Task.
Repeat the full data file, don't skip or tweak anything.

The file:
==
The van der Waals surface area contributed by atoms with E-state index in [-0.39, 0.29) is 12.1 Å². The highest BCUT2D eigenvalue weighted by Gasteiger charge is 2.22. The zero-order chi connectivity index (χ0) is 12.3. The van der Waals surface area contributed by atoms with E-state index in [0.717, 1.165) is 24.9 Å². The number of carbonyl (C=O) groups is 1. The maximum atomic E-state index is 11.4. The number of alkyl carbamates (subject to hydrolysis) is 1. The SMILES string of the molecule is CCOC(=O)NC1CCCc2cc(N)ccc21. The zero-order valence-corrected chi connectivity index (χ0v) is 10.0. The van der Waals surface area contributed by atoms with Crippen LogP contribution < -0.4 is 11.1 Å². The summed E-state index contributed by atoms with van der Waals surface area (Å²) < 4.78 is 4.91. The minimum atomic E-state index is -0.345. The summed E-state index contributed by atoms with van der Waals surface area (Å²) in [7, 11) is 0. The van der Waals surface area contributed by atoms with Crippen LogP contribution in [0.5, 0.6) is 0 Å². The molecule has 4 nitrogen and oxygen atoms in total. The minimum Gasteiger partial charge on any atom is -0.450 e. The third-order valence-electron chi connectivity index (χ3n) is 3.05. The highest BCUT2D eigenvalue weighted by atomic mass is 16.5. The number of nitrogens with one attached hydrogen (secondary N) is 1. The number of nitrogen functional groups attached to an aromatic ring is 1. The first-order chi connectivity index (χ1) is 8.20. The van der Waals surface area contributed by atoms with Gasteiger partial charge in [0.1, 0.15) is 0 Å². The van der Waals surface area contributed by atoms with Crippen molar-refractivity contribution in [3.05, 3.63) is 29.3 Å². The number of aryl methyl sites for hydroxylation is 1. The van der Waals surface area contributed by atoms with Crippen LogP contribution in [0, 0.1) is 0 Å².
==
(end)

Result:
The van der Waals surface area contributed by atoms with E-state index in [-0.39, 0.29) is 12.1 Å². The highest BCUT2D eigenvalue weighted by Gasteiger charge is 2.22. The zero-order chi connectivity index (χ0) is 12.3. The van der Waals surface area contributed by atoms with E-state index in [0.717, 1.165) is 24.9 Å². The number of carbonyl (C=O) groups is 1. The maximum atomic E-state index is 11.4. The number of alkyl carbamates (subject to hydrolysis) is 1. The SMILES string of the molecule is CCOC(=O)NC1CCCc2cc(N)ccc21. The zero-order valence-corrected chi connectivity index (χ0v) is 10.0. The van der Waals surface area contributed by atoms with Crippen LogP contribution < -0.4 is 11.1 Å². The summed E-state index contributed by atoms with van der Waals surface area (Å²) < 4.78 is 4.91. The minimum atomic E-state index is -0.345. The summed E-state index contributed by atoms with van der Waals surface area (Å²) in [7, 11) is 0. The van der Waals surface area contributed by atoms with Crippen LogP contribution in [0.5, 0.6) is 0 Å². The molecule has 4 nitrogen and oxygen atoms in total. The minimum Gasteiger partial charge on any atom is -0.450 e. The third-order valence-electron chi connectivity index (χ3n) is 3.05. The highest BCUT2D eigenvalue weighted by atomic mass is 16.5. The number of nitrogens with one attached hydrogen (secondary N) is 1. The number of nitrogen functional groups attached to an aromatic ring is 1. The first-order chi connectivity index (χ1) is 8.20. The van der Waals surface area contributed by atoms with Gasteiger partial charge in [0.1, 0.15) is 0 Å². The van der Waals surface area contributed by atoms with Crippen molar-refractivity contribution in [3.05, 3.63) is 29.3 Å². The number of aryl methyl sites for hydroxylation is 1. The van der Waals surface area contributed by atoms with Crippen LogP contribution in [0, 0.1) is 0 Å².